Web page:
An architect by profession, Dariush Zandi can be best described as a local legend and an icon in the arts & cultural community. As the founder of the cultural and artistic oasis, The Courtyard in Al Quoz, Dariush's work has included the restoration of historical buildings and their conversion into museums – such as the Naif Fort and Dubai Museum. The former Chairman of The UAE Architectural Heritage Society English Chapter also created urban masterplans for Dubai and worked on projects for landmarks such as Sheikh Saeed House, Safa Park, and Mushrif Park, making him a vital part of the city's architecture & design fabric. Drawing from the history of the region and collecting bits and bobs of interesting artifacts that include a deconstructed yurt, luminaires from churches in New York’s Soho Cast Iron District (where he has also been an active member of the arts community), and unique pieces curated by him and his wife; every piece has its own story. His work is best described as poetic in terms of approach with a distinct nod to his time in Dubai, spanning over 40 years.
To me, he is one of my personal cultural heroes and icons in the local design space; interviewing Dariush is what I consider a career highlight. Dariush was one of the first buyers of the lofts in Jumeirah Beach Residence. Here is how he has curated his home, which I would describe best as minimalist in approach but maximalist by impression.
Dariush: I bought the house shell and core, and at the time, there was no flooring other than just concrete with exposed piping, and wiring everywhere. And then there were pipes everywhere on the floor. The walls were here, but they were very rough. It was great because it allowed me to think of it as an artist would - like a blank canvas.
This floor was not designed to be a loft at all, but a space for things like electrical plumbing facilities and a water tank for the building. There was no special attention paid to the views and only one window was placed downstairs as well as one upstairs. I suggested changes to open up the space with windows because it would be a shame not to have this wonderful view! Luckily, my suggestions were accepted by the developers, and the effort to make sure all of the windows were made. If you look at any of the other buildings in this complex, none have such large windows.
I wanted to make the best utilization of the height and space so adding a floor would have lost these undulating forms that were already there. I added dedicated spotlights because of the numerous artwork and wall hangings that needed luminaries. I also added very simple flooring.
The views from this house are phenomenal. You can view all the action - the planes for Skydive Dubai, incoming storms, and the birds in the morning. There are countless beautiful sunsets to see. Nature in action is the most beautiful thing you can see, especially from a height like this.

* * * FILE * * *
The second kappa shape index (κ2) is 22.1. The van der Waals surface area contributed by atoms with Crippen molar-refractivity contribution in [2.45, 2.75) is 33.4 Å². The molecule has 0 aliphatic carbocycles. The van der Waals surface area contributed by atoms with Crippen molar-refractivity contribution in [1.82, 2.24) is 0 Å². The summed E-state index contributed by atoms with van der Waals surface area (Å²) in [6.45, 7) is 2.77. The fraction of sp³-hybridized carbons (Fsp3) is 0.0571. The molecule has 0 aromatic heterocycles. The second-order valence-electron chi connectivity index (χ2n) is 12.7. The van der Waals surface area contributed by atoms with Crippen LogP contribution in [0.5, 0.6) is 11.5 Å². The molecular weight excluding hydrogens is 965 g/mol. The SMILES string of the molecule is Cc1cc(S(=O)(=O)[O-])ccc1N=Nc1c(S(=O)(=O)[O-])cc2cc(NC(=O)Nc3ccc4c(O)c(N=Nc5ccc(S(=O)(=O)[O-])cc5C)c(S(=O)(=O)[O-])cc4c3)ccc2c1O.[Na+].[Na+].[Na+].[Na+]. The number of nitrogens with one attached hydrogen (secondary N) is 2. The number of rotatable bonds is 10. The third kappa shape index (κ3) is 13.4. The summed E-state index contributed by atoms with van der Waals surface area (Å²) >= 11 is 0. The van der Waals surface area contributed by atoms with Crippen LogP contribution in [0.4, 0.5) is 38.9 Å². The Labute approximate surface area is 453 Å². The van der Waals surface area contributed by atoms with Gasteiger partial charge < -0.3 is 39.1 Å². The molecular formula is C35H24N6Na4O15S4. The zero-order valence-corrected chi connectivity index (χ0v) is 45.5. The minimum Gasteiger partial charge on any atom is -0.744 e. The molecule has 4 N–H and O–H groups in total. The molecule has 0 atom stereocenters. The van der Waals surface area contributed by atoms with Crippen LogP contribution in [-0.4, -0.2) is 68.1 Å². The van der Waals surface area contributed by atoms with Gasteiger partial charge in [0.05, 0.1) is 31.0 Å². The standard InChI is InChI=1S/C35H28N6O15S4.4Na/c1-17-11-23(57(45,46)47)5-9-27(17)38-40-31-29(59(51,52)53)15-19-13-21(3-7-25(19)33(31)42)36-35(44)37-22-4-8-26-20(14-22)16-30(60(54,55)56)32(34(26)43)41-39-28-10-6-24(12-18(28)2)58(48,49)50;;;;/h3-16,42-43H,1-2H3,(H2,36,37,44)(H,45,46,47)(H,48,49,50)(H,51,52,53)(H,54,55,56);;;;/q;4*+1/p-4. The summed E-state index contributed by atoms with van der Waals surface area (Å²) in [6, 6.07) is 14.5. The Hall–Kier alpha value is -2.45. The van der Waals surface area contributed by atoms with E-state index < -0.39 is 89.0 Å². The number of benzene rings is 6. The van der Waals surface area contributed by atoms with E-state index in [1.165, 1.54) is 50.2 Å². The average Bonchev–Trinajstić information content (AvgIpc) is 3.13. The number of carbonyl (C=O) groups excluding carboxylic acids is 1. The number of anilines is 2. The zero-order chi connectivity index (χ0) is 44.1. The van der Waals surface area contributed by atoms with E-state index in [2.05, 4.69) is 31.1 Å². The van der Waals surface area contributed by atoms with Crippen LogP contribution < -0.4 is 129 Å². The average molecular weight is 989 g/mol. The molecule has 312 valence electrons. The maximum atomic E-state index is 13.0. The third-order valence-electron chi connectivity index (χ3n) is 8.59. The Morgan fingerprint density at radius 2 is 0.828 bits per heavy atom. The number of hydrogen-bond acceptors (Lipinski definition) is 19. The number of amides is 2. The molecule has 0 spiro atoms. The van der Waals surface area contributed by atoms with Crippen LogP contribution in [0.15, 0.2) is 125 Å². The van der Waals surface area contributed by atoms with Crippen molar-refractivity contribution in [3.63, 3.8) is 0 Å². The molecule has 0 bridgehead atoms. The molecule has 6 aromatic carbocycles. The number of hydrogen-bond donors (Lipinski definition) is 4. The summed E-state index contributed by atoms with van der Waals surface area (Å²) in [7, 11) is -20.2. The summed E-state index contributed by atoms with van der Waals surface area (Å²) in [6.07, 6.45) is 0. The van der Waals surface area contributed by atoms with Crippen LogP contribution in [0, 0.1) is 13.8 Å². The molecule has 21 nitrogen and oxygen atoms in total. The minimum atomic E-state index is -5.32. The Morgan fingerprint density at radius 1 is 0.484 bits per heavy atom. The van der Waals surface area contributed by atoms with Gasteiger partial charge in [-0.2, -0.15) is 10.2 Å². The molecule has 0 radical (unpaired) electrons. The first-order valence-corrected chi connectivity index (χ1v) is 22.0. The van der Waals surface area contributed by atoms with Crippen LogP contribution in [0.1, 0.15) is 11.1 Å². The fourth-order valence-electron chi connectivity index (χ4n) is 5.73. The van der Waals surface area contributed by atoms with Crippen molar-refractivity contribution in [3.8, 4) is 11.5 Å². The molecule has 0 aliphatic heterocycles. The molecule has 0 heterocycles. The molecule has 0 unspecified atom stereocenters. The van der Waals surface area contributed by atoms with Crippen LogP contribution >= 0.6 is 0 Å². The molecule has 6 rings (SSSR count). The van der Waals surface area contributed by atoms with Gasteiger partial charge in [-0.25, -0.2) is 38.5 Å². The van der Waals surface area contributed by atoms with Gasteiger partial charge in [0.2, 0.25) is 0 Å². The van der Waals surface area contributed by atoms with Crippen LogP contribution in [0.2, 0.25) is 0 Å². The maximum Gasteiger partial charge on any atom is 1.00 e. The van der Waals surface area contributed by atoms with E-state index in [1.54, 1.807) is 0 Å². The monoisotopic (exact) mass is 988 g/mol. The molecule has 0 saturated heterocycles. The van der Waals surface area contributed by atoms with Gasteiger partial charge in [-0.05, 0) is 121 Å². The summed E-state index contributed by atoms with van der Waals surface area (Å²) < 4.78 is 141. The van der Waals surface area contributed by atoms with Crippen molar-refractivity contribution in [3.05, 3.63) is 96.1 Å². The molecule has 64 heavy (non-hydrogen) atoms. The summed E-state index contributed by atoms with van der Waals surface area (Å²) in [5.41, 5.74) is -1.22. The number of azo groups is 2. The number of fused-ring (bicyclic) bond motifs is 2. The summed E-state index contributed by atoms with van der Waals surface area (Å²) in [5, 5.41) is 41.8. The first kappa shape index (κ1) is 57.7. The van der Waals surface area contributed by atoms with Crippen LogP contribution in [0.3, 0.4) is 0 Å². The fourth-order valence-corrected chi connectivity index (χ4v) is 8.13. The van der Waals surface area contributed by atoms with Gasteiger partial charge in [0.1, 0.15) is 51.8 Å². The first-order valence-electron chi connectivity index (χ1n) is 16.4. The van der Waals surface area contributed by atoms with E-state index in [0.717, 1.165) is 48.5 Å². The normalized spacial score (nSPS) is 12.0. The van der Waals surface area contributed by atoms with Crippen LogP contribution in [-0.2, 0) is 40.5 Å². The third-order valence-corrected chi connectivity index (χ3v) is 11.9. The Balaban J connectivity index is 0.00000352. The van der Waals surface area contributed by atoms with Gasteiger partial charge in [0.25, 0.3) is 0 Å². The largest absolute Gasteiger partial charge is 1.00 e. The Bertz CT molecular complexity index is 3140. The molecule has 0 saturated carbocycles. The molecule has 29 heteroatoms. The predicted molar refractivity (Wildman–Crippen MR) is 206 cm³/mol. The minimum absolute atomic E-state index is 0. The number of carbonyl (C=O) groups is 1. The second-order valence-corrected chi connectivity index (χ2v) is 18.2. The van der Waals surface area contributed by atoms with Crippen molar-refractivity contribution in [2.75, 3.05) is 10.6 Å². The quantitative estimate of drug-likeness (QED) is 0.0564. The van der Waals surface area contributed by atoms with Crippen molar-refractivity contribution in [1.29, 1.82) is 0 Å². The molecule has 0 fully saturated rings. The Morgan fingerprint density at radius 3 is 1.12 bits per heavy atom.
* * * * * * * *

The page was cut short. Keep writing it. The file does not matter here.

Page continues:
I love lofts, it's just the way I like to live. I think it's over 30 years that I haven't been living in a normal apartment. I like the openness, we don't have to fence ourselves. Upstairs is our bedroom, but there is no wall there. And when I'm standing here in the kitchen, I can see the sky. I've placed pieces from a deconstructed Turkmenistani yurt to create a sort of definition of the wall but it would still be considered an open bedroom.
Hand railings in general don’t look good so I’ll try to stay away from them as much as I can; I disagree with anything that forms a barrier, which is why I went with a floating staircase. I kept the shell and core of the loft and didn't try to hide anything or remove anything. I like to consider myself a purist; if it's not there, I don't want to add to it. I thought the more I add, the more I disturb. I just wanted everything to be the simplest and the least cluttered as possible.
The little alcove there in the kitchen was already there, we added parts of a wooden old boat as a kitchen counter and repurposed it. I salvaged this piece from Al Jaddaf while going to take photographs of the docks. I had to cut it in half to bring it to the loft since it was so large and didn’t fit in the elevator. I then filled the crack with lighting. I bought kitchen drawers to fit it out. The front board has been sourced after an exhibition at our gallery that showcased a collaboration between Richard Prince and Gucci.
I work with found objects - the light in the living space is the top part of the Turkmenistani yurt. I filled the holes of the yurt top with lightbulbs to make it into a working chandelier.
I love to collect and save things as well as recycle. The chests in the house are all found in old houses that I used to visit before they were been demolished- they are pearl diver chests. The lamps are from Saint Patrick's church in Soho, New York; they were restoring this church, which was the old Cathedral Of New York before the one on Fifth Avenue got built. These lamps were in the basement of the church where they buried notable people going back to the 1700s to early 1800s.